Next up, subscription billing services! While an integrated marketing, CRM, and analytics platform would help enable customers to successfully use the service, the subscription billing piece is critical for easy on-board, renewal, and upgrades. I will provide some general info on subscription billing and how it applies to the SaaS sales front.
Billing for a subscription service basically comes down to a make, buy or ‘assemble’ decision with four main components. Different vendors may provide all components or partner will complementary services:
Payment Gateway: the service that performs the actual billing of a customers credit card
Merchant Account: an account into which credit card payments are initially deposited, and back out of which any chargebacks are taken; the merchant account is separate to the company’s bank account (which in turn can be referred to as the ‘settlement account’)
Payment Method Details Collection: the service that collects and stores credit card details and uses them to initiate charges via the payment gateway. As this component handles and stores payment method details it must be PCI Compliant.
Recurring Billing business logic: the code or service that handles subscriptions; the main task of which is to trigger the payment gateway to make charges every billing period. Usually also responsible for handling payment failures, reminder emails, payment holidays, cancellations etc.
The different subscription options/plans you offer, is arguably, one of the most important aspects of your business model. Positioning and pricing will shape the sales process and how you build out your team. The most successful implementations I have worked with involved low cost product where customers could afford to pay recurring subscription with CC, and also low maintenance, meaning few levers which influence pricing.
Here are some questions to consider. I’ve ran into issues with all of these points for one reason or another, so it’s important to understand your subscription plans and exceptions:
are there limits or constraints associated with subscriptions (such as number of users, or other usage metric) that need enforcing in the code?
is it even worth enforcing these limits to start with?
will your subscriptions be on a 1:1 basis, or will you also be dealing with MSPs who’ll want to manage their own subscriptions of your service?
what is the impact on the UI for subscriptions of different levels? e.g. do you hide unavailable options or show them but with an up-selling message when clicked?
subscription period: annual pricing as well as or instead of monthly?
special deals for charities, open-source projects, academic institutions?
is the product purely subscription based, or are there add-ons outside of the recurring charges?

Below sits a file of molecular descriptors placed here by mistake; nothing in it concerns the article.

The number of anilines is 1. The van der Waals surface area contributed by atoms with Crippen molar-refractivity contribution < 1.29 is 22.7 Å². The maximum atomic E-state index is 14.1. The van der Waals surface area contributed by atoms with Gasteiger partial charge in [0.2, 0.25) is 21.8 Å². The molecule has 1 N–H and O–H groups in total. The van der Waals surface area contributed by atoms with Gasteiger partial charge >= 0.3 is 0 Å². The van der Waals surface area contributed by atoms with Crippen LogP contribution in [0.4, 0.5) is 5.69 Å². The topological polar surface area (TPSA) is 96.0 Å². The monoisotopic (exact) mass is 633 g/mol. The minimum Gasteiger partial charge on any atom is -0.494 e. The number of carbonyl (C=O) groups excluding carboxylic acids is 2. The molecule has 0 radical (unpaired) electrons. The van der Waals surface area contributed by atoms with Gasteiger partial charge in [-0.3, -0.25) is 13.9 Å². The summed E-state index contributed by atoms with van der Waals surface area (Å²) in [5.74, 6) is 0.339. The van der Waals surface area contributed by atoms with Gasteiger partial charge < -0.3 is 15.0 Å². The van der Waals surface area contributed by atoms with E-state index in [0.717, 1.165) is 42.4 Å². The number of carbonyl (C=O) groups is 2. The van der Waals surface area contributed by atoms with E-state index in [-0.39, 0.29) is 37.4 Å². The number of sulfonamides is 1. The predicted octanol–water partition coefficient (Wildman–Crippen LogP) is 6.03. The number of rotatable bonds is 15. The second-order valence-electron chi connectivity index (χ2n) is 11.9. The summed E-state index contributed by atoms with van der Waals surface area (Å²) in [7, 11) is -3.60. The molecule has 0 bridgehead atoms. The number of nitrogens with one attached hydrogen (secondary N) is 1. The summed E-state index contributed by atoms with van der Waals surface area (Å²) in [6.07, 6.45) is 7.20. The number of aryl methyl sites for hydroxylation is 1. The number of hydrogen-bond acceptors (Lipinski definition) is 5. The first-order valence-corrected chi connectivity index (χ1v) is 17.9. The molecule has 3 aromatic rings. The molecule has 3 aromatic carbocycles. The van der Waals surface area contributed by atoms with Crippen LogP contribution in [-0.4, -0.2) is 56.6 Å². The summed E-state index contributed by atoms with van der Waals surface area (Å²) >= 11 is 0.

Ideally, your Subscription Billing Platform would manage the entire subscriber lifecycle for all recurring revenue models as a company grows and expands its business. Because your go-to-market strategy will inevitably shift - with ongoing price and plan changes to help scale your business - companies need the flexibility to adjust their monetization strategies as often and aggressively as they see fit. A subscription billing service will bring the front and back office together to effectively manage the complete subscriber lifecycle, and offer seamless customer experience throughout the customer lifecycle. See how Aria and Zuora does it.
One of the services I sold had delivered the product through SaaS delivery model, with a 30 day trial process. A customer would go to our website, sign up for a free 30 day trial, and then choose to upgrade before the trial ends or let the account expire. The customer may pay via credit card through a customer facing CC portal, and (s)he may manage the account subscriptions via the accounts tab. The accounts tab gives visibility into how much usage per pricing levers (e.g users, projects, tools), current subscription, billing cycle and different plans for upgrading/downgrading. The customer was notified whenever usage threshold was triggered, and the sales, marketing, support, and finance folks were also notified for follow up.
With a well managed and implemented integration platform, you will have more visibility into your customer base, more control over how you manage their business and the added ability to quickly adapt to changing market conditions. You can shorten the time to bring new products and services to market, optimizes your plan and pricing strategy and maximizes revenue and customer loyalty.
Here’s a few scenarios, in which all activity monitoring and notifications are automated from the automated sales platform:
Customer is on a plan which allows 5 users, 5 projects. If a customer already has 5 users but tries to add another user, the customer receives an error notification & is prompted to upgrade for the next tier. The account manager receives a notification about the customer attempting to add another user, and follows up for an upgrade as they are notified or around renewal dates.
Customer is on the same plan, and as the customer is approaching user/project limitations, e.g 4 users 4 projects, the customer receives notifications about approaching usage limit. The customer is prompted to upgrade, and the account manager follows up.
Customer has not set up any users or projects—the customer is sent resources to enable usage, and the account manager reaches out for assistance. This “ideal usage” model can be used to monitor and enable customers in a trial or freemium model.
I’ve had experience with Zuora. Email me if you want to get into nitty, gritty implementation details or problem solving. I’d be interested to hear your feedback and ways you’re using these tools: Zuora, Vindicia, Chargebee, Chikpea, Monexa, Chargify, Recurly, Evant, Aria, Saasy.
Some other reads for evaluating online payments services: